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Dishing on dishes: The stories behind Baltimore restaurants' most intriguing tableware

Some shine. Others sparkle. And in some cases, they cost more than the scrumptious entrees they’re serving up.

For many restaurants and bars, their plates, glasses and flatware are more than an afterthought. They’re used to visually enhance the eating experience while subtly reinforcing the vibe.

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Chez Hugo

Chef Steve Monnier picked this plate pattern after narrowing down 20 choices. These plates appear to be broken and then re-glued with liquid gold for a dazzling display. There are only 12 in house, and they’re only used for the 10-course, $85 tasting menu, which is supposed to be eaten with your hands. "There’s no cutting allowed on these plates,” Monnier said.

Chez Hugo
Chez Hugo (Barbara Haddock Taylor / Baltimore Sun)

Blue Moon Cafe and Blue Moon Too

After years of mixing and matching plates she found everywhere from the Dollar Store to West Elm, owner Sarah Megan Simington said she picked these blue-hued plates for the obvious reason — the color. "When we opened Fed Hill, I realized maybe a more cohesive look would behoove the brand," she said.The plates are used at both locations.

Blue Moon Cafe and Blue Moon Too
Blue Moon Cafe and Blue Moon Too (Barbara Haddock Taylor / Baltimore Sun)

La Cuchara

At the Basque restaurant in Clipper Mill, these blue-rimmed plates are used to serve rotating primeros (large appetizers) as well as in-shell shrimp and mushroom dishes. The restaurant has used the plates for the past two-and-a-half years, since co-owner Ben Lefenfeld found the Churchill plates for $13.10 per piece from a small supplier. The plate reminded Lefenfeld and his co-owner and brother, Jake, of Biarritz, France, a part of the Basque region the two visited in 2014 before opening the restaurant.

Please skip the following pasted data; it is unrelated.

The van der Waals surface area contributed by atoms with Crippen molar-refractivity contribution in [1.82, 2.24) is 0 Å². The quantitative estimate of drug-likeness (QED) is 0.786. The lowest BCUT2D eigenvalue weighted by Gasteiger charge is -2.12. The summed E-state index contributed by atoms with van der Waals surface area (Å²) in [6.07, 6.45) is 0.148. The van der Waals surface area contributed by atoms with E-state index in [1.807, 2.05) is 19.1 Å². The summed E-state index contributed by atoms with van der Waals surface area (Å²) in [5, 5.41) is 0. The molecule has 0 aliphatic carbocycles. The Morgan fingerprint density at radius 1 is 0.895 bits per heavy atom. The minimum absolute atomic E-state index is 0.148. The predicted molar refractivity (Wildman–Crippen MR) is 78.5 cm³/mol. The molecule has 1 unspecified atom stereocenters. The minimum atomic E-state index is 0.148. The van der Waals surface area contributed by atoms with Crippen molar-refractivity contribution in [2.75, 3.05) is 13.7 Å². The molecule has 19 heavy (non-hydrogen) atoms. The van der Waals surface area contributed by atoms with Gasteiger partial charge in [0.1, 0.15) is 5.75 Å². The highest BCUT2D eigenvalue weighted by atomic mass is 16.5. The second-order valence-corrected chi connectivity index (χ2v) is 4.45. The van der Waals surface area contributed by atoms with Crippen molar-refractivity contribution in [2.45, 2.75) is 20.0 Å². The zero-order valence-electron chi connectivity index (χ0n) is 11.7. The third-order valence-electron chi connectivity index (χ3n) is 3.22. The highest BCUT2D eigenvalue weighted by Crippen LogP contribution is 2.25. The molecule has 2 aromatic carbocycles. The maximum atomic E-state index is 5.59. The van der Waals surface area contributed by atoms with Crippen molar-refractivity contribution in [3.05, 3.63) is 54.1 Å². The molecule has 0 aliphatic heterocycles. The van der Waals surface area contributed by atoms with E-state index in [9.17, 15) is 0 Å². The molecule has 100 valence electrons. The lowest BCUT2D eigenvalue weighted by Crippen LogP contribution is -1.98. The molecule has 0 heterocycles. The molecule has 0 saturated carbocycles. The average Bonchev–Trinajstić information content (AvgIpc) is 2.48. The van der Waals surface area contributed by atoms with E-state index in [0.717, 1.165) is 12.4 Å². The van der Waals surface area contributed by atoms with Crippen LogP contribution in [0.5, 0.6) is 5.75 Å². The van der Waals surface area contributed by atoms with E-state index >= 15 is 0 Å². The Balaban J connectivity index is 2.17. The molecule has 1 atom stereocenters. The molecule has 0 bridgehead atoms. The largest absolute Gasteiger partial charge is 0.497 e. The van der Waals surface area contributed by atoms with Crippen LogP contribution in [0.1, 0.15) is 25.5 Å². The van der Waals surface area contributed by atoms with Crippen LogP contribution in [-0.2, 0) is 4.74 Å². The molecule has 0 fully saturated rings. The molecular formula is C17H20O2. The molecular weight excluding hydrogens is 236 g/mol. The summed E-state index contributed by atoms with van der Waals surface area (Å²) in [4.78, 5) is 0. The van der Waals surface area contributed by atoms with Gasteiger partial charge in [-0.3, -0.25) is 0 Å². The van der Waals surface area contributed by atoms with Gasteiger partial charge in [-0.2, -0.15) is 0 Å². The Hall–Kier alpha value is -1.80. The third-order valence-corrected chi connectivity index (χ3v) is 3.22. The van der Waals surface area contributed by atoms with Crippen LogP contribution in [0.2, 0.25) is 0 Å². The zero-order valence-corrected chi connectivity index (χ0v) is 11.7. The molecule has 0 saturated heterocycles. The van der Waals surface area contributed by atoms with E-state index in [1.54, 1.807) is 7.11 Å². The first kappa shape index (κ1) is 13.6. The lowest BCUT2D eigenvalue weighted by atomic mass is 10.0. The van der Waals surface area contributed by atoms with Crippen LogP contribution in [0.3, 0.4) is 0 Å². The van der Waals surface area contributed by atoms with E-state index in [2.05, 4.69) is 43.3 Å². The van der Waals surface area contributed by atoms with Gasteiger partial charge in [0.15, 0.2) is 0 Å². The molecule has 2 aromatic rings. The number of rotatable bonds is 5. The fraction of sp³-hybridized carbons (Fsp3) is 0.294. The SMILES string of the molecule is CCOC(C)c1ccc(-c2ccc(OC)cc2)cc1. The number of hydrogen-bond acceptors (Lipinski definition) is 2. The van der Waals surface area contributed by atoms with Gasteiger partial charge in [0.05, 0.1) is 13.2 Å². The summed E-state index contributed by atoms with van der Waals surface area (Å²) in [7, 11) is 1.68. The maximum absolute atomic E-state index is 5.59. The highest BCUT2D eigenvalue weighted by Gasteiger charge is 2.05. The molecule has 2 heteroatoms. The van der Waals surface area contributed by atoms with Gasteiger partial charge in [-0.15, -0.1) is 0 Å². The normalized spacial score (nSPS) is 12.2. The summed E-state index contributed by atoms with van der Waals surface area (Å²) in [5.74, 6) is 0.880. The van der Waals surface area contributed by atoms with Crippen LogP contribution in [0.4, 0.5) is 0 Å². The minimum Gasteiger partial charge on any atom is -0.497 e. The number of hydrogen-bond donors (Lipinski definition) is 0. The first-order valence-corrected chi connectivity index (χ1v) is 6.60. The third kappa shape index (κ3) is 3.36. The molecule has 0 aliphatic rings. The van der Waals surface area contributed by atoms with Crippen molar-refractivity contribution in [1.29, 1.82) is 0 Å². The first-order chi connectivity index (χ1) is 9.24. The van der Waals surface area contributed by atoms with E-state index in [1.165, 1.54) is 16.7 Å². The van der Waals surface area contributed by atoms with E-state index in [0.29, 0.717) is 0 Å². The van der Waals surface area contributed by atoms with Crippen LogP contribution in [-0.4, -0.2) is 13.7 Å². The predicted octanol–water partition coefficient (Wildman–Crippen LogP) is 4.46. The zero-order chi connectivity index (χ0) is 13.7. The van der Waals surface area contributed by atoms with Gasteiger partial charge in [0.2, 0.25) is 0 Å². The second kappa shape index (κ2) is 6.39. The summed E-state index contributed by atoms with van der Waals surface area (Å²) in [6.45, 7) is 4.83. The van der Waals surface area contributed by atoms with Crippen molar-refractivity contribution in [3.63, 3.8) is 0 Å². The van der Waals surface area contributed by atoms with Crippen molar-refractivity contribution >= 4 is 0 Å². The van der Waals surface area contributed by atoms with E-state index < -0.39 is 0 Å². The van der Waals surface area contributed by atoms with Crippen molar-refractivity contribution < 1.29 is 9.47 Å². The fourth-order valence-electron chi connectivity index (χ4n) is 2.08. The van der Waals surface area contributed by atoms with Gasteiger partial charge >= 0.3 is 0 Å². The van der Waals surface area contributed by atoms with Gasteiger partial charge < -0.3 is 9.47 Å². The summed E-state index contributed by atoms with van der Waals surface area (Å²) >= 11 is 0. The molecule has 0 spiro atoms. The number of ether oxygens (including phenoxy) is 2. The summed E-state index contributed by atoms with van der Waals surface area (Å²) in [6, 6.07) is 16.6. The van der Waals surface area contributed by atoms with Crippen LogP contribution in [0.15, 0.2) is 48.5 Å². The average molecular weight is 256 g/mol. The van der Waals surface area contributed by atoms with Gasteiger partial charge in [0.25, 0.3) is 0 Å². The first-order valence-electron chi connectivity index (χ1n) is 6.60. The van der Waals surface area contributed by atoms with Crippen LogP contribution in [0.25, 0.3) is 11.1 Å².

La Cuchara
La Cuchara (Barbara Haddock Taylor / Baltimore Sun)

La Calle

Chef Valentino Sandoval immediately fell in love with the texture-rich, glass-etched rectangular plates and knew that they would be perfect for his smooth and creamy flan dessert. The opulent glassware was the right match for the "elegant" dish, he said.

La Calle
La Calle (Jerry Jackson / Baltimore Sun)

Charleston

At Charleston, the gourmet low-country restaurant where the six-course prix-fixe tasting menu costs $125, it should come as no surprise that its lauded offerings are served on Bernardaud, the French brand known for fine porcelain ($180 to $250 per plate), and a set of silverware from Sambonet ($312 for a set of cutlery and $50 each for cheese knives).

Charleston
Charleston (Barbara Haddock Taylor / Baltimore Sun)

The Bluebird Cocktail Room

Glasses help to set the tone for the nationally recognized artisan bar. The coupe cocktail glass adorned with gold foil leaves is used for Manhattans and was purchased from an antique store in Frederick, and the absinthe glass came from one in Harrisburg.

The Bluebird Cocktail Room
The Bluebird Cocktail Room (Barbara Haddock Taylor / Baltimore Sun)

Gunther & Co.

Canton’s Gunther & Co. uses this $45 etched glass by Libbey Glassware for its Pear Pressure cocktail. In the summer, the glass will be used for cocktails on the patio.

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Gunther & Co.
Gunther & Co. (Barbara Haddock Taylor / Baltimore Sun)

Linwoods

At Linwoods, these mustard-hued bowls are used for everything from the Brussels Caesar appetizer to the half portion of shrimp and grits. The bowls, which sell for $18 each, are made by Steelite International. They were chosen because they’re “bright and fun,” said dining room manager Caitlyn Bielec. “And we want our guests to have a fun time.”

Linwoods
Linwoods (Barbara Haddock Taylor / Baltimore Sun)

The Bygone

Opulence is the name of the game at the throwback high-rise restaurant known for its panoramic views and Gatsby-inspired food and drinks. Easily one of the city’s most expensive restaurants, The Bygone has an array of dazzling pieces to complement the over-the-top vibe, from these regal bone china plates from Lennox ($28.96 to $78.56) to this gold-rimmed glass from Urban Bar.

The Bygone
The Bygone (Barbara Haddock Taylor / Baltimore Sun)
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